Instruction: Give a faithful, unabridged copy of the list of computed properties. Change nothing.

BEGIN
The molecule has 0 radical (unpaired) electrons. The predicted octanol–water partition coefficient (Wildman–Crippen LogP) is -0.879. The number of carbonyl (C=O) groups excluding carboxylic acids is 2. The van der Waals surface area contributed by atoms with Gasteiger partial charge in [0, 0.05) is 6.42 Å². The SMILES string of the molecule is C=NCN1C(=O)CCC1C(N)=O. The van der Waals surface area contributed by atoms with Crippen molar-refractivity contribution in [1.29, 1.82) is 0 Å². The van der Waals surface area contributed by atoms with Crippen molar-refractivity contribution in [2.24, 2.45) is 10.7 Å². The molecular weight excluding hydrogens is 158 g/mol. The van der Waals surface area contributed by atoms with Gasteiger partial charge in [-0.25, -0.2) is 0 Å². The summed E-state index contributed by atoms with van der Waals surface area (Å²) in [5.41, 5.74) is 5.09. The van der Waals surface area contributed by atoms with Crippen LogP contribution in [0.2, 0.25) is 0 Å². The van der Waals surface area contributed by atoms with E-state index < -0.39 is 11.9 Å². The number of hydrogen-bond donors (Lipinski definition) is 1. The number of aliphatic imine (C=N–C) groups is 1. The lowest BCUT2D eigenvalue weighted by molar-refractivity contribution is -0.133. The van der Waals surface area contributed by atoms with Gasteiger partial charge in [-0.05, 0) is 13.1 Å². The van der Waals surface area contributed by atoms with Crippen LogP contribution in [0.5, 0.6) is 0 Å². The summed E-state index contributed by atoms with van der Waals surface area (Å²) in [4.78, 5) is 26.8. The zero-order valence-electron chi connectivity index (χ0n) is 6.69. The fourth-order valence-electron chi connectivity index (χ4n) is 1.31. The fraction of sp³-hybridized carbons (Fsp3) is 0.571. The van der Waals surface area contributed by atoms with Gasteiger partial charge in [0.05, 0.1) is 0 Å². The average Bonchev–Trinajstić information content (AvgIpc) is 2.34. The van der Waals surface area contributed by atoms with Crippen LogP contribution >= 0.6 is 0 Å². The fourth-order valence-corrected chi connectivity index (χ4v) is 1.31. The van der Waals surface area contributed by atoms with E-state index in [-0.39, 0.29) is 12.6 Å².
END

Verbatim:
The molecule has 0 radical (unpaired) electrons. The predicted octanol–water partition coefficient (Wildman–Crippen LogP) is -0.879. The number of carbonyl (C=O) groups excluding carboxylic acids is 2. The van der Waals surface area contributed by atoms with Gasteiger partial charge in [0, 0.05) is 6.42 Å². The SMILES string of the molecule is C=NCN1C(=O)CCC1C(N)=O. The van der Waals surface area contributed by atoms with Crippen molar-refractivity contribution in [1.29, 1.82) is 0 Å². The van der Waals surface area contributed by atoms with Crippen molar-refractivity contribution in [2.24, 2.45) is 10.7 Å². The molecular weight excluding hydrogens is 158 g/mol. The van der Waals surface area contributed by atoms with Gasteiger partial charge in [-0.25, -0.2) is 0 Å². The summed E-state index contributed by atoms with van der Waals surface area (Å²) in [5.41, 5.74) is 5.09. The van der Waals surface area contributed by atoms with Crippen LogP contribution in [0.2, 0.25) is 0 Å². The van der Waals surface area contributed by atoms with E-state index < -0.39 is 11.9 Å². The number of hydrogen-bond donors (Lipinski definition) is 1. The number of aliphatic imine (C=N–C) groups is 1. The lowest BCUT2D eigenvalue weighted by molar-refractivity contribution is -0.133. The van der Waals surface area contributed by atoms with Gasteiger partial charge in [-0.05, 0) is 13.1 Å². The van der Waals surface area contributed by atoms with Crippen LogP contribution in [0.5, 0.6) is 0 Å². The summed E-state index contributed by atoms with van der Waals surface area (Å²) in [4.78, 5) is 26.8. The zero-order valence-electron chi connectivity index (χ0n) is 6.69. The fourth-order valence-electron chi connectivity index (χ4n) is 1.31. The fraction of sp³-hybridized carbons (Fsp3) is 0.571. The van der Waals surface area contributed by atoms with Gasteiger partial charge in [0.05, 0.1) is 0 Å². The average Bonchev–Trinajstić information content (AvgIpc) is 2.34. The van der Waals surface area contributed by atoms with Crippen LogP contribution >= 0.6 is 0 Å². The fourth-order valence-corrected chi connectivity index (χ4v) is 1.31. The van der Waals surface area contributed by atoms with E-state index in [-0.39, 0.29) is 12.6 Å².